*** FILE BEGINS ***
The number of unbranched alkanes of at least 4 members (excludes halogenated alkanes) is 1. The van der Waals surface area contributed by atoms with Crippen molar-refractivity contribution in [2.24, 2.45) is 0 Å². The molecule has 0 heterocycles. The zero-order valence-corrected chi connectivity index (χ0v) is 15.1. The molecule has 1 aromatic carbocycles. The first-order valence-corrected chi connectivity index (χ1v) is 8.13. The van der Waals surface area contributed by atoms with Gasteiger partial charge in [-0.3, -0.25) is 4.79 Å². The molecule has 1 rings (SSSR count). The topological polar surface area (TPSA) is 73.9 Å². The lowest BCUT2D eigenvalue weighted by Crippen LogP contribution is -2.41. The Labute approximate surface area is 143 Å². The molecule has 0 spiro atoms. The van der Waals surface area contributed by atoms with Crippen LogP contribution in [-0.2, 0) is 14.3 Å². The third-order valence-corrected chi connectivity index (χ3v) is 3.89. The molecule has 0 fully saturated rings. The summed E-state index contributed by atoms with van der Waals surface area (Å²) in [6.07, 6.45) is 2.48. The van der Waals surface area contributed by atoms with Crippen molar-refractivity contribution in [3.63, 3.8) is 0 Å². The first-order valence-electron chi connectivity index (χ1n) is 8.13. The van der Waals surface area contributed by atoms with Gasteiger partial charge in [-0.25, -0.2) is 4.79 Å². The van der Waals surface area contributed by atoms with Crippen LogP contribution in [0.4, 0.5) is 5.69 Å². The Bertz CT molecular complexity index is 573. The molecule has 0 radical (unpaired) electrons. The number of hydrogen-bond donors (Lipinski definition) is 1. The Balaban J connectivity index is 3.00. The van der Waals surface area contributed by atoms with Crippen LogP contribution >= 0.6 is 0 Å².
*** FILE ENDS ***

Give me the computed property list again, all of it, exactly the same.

The number of unbranched alkanes of at least 4 members (excludes halogenated alkanes) is 1. The van der Waals surface area contributed by atoms with Crippen molar-refractivity contribution in [2.24, 2.45) is 0 Å². The molecule has 0 heterocycles. The zero-order valence-corrected chi connectivity index (χ0v) is 15.1. The molecule has 1 aromatic carbocycles. The first-order valence-corrected chi connectivity index (χ1v) is 8.13. The van der Waals surface area contributed by atoms with Gasteiger partial charge in [-0.3, -0.25) is 4.79 Å². The molecule has 1 rings (SSSR count). The topological polar surface area (TPSA) is 73.9 Å². The lowest BCUT2D eigenvalue weighted by Crippen LogP contribution is -2.41. The Labute approximate surface area is 143 Å². The molecule has 0 spiro atoms. The van der Waals surface area contributed by atoms with Crippen LogP contribution in [-0.2, 0) is 14.3 Å². The third-order valence-corrected chi connectivity index (χ3v) is 3.89. The molecule has 0 fully saturated rings. The summed E-state index contributed by atoms with van der Waals surface area (Å²) in [6.07, 6.45) is 2.48. The van der Waals surface area contributed by atoms with Crippen molar-refractivity contribution in [3.63, 3.8) is 0 Å². The first-order valence-electron chi connectivity index (χ1n) is 8.13. The van der Waals surface area contributed by atoms with Gasteiger partial charge in [-0.25, -0.2) is 4.79 Å². The van der Waals surface area contributed by atoms with Crippen LogP contribution in [0.4, 0.5) is 5.69 Å². The Bertz CT molecular complexity index is 573. The molecule has 0 radical (unpaired) electrons. The number of hydrogen-bond donors (Lipinski definition) is 1. The Balaban J connectivity index is 3.00. The van der Waals surface area contributed by atoms with Crippen LogP contribution >= 0.6 is 0 Å².